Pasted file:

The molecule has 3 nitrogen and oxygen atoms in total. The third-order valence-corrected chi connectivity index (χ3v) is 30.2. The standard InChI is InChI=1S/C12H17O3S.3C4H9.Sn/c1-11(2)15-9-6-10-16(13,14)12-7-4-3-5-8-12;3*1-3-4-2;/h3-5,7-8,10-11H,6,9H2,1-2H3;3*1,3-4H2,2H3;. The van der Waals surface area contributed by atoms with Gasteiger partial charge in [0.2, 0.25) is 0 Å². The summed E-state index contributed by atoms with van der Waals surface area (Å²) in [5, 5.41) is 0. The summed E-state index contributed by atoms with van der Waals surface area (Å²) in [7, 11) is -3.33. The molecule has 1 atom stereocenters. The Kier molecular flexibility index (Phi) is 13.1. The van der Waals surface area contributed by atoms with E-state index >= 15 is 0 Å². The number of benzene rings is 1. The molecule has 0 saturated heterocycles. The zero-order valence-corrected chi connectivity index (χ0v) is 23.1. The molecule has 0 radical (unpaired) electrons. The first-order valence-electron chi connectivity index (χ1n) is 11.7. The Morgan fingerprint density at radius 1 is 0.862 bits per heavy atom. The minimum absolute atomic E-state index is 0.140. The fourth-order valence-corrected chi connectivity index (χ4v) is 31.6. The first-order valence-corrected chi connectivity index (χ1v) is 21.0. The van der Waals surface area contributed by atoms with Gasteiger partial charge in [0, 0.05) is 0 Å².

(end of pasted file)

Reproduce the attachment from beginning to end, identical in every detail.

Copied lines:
The molecule has 3 nitrogen and oxygen atoms in total. The third-order valence-corrected chi connectivity index (χ3v) is 30.2. The standard InChI is InChI=1S/C12H17O3S.3C4H9.Sn/c1-11(2)15-9-6-10-16(13,14)12-7-4-3-5-8-12;3*1-3-4-2;/h3-5,7-8,10-11H,6,9H2,1-2H3;3*1,3-4H2,2H3;. The van der Waals surface area contributed by atoms with Gasteiger partial charge in [0.2, 0.25) is 0 Å². The summed E-state index contributed by atoms with van der Waals surface area (Å²) in [5, 5.41) is 0. The summed E-state index contributed by atoms with van der Waals surface area (Å²) in [7, 11) is -3.33. The molecule has 1 atom stereocenters. The Kier molecular flexibility index (Phi) is 13.1. The van der Waals surface area contributed by atoms with E-state index >= 15 is 0 Å². The number of benzene rings is 1. The molecule has 0 saturated heterocycles. The zero-order valence-corrected chi connectivity index (χ0v) is 23.1. The molecule has 0 radical (unpaired) electrons. The first-order valence-electron chi connectivity index (χ1n) is 11.7. The Morgan fingerprint density at radius 1 is 0.862 bits per heavy atom. The minimum absolute atomic E-state index is 0.140. The fourth-order valence-corrected chi connectivity index (χ4v) is 31.6. The first-order valence-corrected chi connectivity index (χ1v) is 21.0. The van der Waals surface area contributed by atoms with Gasteiger partial charge in [0, 0.05) is 0 Å².